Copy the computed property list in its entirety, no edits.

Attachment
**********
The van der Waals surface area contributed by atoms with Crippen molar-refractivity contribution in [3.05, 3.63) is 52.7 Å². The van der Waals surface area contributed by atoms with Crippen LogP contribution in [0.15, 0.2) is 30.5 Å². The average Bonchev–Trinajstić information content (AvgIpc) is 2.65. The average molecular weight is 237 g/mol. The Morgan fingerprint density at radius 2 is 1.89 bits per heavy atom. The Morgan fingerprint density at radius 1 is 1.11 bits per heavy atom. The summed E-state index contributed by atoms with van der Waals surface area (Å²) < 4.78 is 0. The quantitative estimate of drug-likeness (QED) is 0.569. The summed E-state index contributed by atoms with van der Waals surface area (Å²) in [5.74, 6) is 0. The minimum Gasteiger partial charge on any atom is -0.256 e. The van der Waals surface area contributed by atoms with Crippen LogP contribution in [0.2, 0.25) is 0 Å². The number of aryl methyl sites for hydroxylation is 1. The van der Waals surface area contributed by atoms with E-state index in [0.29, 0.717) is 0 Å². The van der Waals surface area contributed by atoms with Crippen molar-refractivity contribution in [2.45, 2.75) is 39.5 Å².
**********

The van der Waals surface area contributed by atoms with Crippen molar-refractivity contribution in [3.05, 3.63) is 52.7 Å². The van der Waals surface area contributed by atoms with Crippen LogP contribution in [0.15, 0.2) is 30.5 Å². The average Bonchev–Trinajstić information content (AvgIpc) is 2.65. The average molecular weight is 237 g/mol. The Morgan fingerprint density at radius 2 is 1.89 bits per heavy atom. The Morgan fingerprint density at radius 1 is 1.11 bits per heavy atom. The summed E-state index contributed by atoms with van der Waals surface area (Å²) < 4.78 is 0. The quantitative estimate of drug-likeness (QED) is 0.569. The summed E-state index contributed by atoms with van der Waals surface area (Å²) in [5.74, 6) is 0. The minimum Gasteiger partial charge on any atom is -0.256 e. The van der Waals surface area contributed by atoms with Crippen LogP contribution in [0.2, 0.25) is 0 Å². The number of aryl methyl sites for hydroxylation is 1. The van der Waals surface area contributed by atoms with E-state index in [0.29, 0.717) is 0 Å². The van der Waals surface area contributed by atoms with Crippen molar-refractivity contribution in [2.45, 2.75) is 39.5 Å².